My wife and I have voted. I meant to deliver my ballot last week to my county office but was unable to. I am doing that today. straight Democratic for the first time ever.

      My 20 year old college student is also voting straight democrat. I will be taking that ballot to the office next week.

      Reply
  6. Bill

    The 48-year-old judge is known to have ties to the Alliance Defending Freedom (ADF), an Arizona-based conservative Christian nonprofit organisation, which says it works on advocating, training, and funding on the issues of “religious freedom, sanctity of life, and marriage and family”.

    The Southern Poverty Law Center (SPLC), an organisation monitoring extremism, describes the ADF as a hate group.

    SPLC claims that the ADF supports the recriminalization of sexual acts between consenting LGBTQ adults; has defended state-sanctioned sterilization of trans people abroad; says LGBTQ people are more likely to engage in pedophilia; and claims that a “homosexual agenda” will destroy Christianity and society.

    Reply
    1. randle

      Judge Barrett says her personal beliefs will not influence her judicial decisions. So no worries. The Federalist
      Society, which supports her and many if not most of the recently appointed judges, is very anti-LGBTQ, from what I read and hear.

      Reply
        1. Ken

          And it’s pretty clear that your ilk would like to see legal technicians sitting on the bench rather than actual JUDGES. In other words, don’t make judgements, just read the instructions and flip the right switches.

          Reply
          1. Bryan Caskey

            First of all, “ilk” is such a good word to express contempt to a group. I don’t really ever use it, but I do always get a smile when I see it.

            As a practicing lawyer who appears in front of state court trial judges regularly, I think I’m in a pretty good position to make decisions about the kind of temperament and intellect that makes a good judge. It’s a combination of faithfully applying the statutory law to a case, regardless of what the judge’s personal feeling, along with the ability to make a judgment call when there is discretion. At the state court trial level here in South Carolina (where my experience is) there are many, many situations where a judge has the discretion to do one thing or another, within what the judge is legally constrained to do. Being a good judge involves understanding the law, and understanding how a decision will impact the litigants. Making judgment calls is an important part of being a judge, and it’s real.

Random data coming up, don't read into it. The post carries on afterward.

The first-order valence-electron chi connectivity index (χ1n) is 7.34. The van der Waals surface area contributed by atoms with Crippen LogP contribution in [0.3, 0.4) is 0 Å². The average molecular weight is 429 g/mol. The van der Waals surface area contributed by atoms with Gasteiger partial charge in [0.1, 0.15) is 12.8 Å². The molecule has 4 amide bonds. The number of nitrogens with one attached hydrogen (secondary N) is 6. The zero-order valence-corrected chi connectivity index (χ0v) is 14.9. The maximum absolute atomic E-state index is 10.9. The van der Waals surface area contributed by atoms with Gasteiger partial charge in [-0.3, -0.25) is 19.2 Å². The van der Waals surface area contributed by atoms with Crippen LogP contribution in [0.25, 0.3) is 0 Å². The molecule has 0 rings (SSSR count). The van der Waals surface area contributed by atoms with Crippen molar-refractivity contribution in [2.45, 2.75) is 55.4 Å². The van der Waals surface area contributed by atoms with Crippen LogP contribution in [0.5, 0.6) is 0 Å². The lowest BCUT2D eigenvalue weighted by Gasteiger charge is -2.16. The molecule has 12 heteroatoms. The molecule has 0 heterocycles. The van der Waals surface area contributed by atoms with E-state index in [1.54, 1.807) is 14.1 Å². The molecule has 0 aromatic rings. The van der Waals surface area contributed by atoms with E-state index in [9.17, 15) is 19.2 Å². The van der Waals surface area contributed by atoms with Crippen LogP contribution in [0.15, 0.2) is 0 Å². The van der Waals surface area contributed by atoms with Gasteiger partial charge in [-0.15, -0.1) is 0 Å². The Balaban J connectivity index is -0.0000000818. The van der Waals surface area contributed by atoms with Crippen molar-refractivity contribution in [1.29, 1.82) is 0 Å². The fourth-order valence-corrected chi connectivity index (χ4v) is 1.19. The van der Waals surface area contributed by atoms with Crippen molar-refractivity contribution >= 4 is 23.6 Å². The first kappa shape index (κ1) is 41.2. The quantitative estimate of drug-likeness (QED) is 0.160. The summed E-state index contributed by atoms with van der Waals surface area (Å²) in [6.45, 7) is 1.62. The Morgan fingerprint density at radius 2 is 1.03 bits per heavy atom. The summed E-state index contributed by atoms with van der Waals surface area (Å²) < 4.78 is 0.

Hope you’re holding up well. As for me and those of my ilk, we’re doing pretty okay.

            Reply
            1. Ken

              Apparently you’re fishing for an insult that doesn’t exist.
              Either that or you’re confused about the meaning of “ilk.”
              Here, let me provide it for you:
              “family, class or kind”
              From the Scottish for “the same.”

              To me, a good judge is one who applies the law to advance human progress.

              Reply
              1. Ken

                And to expand on what’s meant by “legal technicians,” that refers to a purely formal (or “thin”) approach to law, as contrasted with a more substantive (or “thick”) understanding of the purpose of law. Is the commitment to law merely a kind of formalism, a cramped focus on the technicalities and formalities of law (i.e. a blind “letter of the law” absolutism)? Or is does it seek to concern itself with justice, the greater good and human rights? To me, the latter is not only far more preferable, it should be the heart and soul of the law.

                Reply
                1. bud